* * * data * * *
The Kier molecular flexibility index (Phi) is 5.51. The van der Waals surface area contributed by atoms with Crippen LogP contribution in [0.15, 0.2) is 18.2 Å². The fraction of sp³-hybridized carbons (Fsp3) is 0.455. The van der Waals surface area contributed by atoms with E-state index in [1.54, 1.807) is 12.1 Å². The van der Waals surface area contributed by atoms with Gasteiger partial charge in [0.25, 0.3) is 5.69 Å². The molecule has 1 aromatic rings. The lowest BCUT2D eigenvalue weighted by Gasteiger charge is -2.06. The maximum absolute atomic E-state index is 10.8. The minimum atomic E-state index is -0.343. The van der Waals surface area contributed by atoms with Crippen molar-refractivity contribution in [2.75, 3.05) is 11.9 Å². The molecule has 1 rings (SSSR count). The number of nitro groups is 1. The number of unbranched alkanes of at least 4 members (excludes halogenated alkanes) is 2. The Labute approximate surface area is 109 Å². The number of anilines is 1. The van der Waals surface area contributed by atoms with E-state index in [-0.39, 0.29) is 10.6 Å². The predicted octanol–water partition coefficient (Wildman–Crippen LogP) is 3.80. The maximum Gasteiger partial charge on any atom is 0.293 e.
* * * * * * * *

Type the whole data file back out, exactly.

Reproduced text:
The Kier molecular flexibility index (Phi) is 5.51. The van der Waals surface area contributed by atoms with Crippen LogP contribution in [0.15, 0.2) is 18.2 Å². The fraction of sp³-hybridized carbons (Fsp3) is 0.455. The van der Waals surface area contributed by atoms with E-state index in [1.54, 1.807) is 12.1 Å². The van der Waals surface area contributed by atoms with Gasteiger partial charge in [0.25, 0.3) is 5.69 Å². The molecule has 1 aromatic rings. The lowest BCUT2D eigenvalue weighted by Gasteiger charge is -2.06. The maximum absolute atomic E-state index is 10.8. The minimum atomic E-state index is -0.343. The van der Waals surface area contributed by atoms with Crippen molar-refractivity contribution in [2.75, 3.05) is 11.9 Å². The molecule has 1 rings (SSSR count). The number of nitro groups is 1. The number of unbranched alkanes of at least 4 members (excludes halogenated alkanes) is 2. The Labute approximate surface area is 109 Å². The number of anilines is 1. The van der Waals surface area contributed by atoms with E-state index in [-0.39, 0.29) is 10.6 Å². The predicted octanol–water partition coefficient (Wildman–Crippen LogP) is 3.80. The maximum Gasteiger partial charge on any atom is 0.293 e.